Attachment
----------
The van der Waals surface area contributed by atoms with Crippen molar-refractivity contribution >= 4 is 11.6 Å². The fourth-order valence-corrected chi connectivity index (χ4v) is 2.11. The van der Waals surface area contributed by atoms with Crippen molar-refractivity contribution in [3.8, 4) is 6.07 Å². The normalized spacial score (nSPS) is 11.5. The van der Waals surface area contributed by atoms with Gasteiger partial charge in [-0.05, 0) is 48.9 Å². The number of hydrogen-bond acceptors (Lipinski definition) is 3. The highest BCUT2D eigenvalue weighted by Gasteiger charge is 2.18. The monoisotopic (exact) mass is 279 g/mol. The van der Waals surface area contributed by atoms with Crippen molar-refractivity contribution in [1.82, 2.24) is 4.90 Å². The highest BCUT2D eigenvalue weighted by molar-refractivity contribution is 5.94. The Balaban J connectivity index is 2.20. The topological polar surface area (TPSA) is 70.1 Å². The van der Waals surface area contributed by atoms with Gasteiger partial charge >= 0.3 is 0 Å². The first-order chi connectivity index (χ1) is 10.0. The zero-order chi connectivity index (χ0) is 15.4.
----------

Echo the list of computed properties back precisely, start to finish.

The van der Waals surface area contributed by atoms with Crippen molar-refractivity contribution >= 4 is 11.6 Å². The fourth-order valence-corrected chi connectivity index (χ4v) is 2.11. The van der Waals surface area contributed by atoms with Crippen molar-refractivity contribution in [3.8, 4) is 6.07 Å². The normalized spacial score (nSPS) is 11.5. The van der Waals surface area contributed by atoms with Gasteiger partial charge in [-0.05, 0) is 48.9 Å². The number of hydrogen-bond acceptors (Lipinski definition) is 3. The highest BCUT2D eigenvalue weighted by Gasteiger charge is 2.18. The monoisotopic (exact) mass is 279 g/mol. The van der Waals surface area contributed by atoms with Crippen molar-refractivity contribution in [1.82, 2.24) is 4.90 Å². The highest BCUT2D eigenvalue weighted by molar-refractivity contribution is 5.94. The Balaban J connectivity index is 2.20. The topological polar surface area (TPSA) is 70.1 Å². The van der Waals surface area contributed by atoms with Gasteiger partial charge >= 0.3 is 0 Å². The first-order chi connectivity index (χ1) is 10.0. The zero-order chi connectivity index (χ0) is 15.4.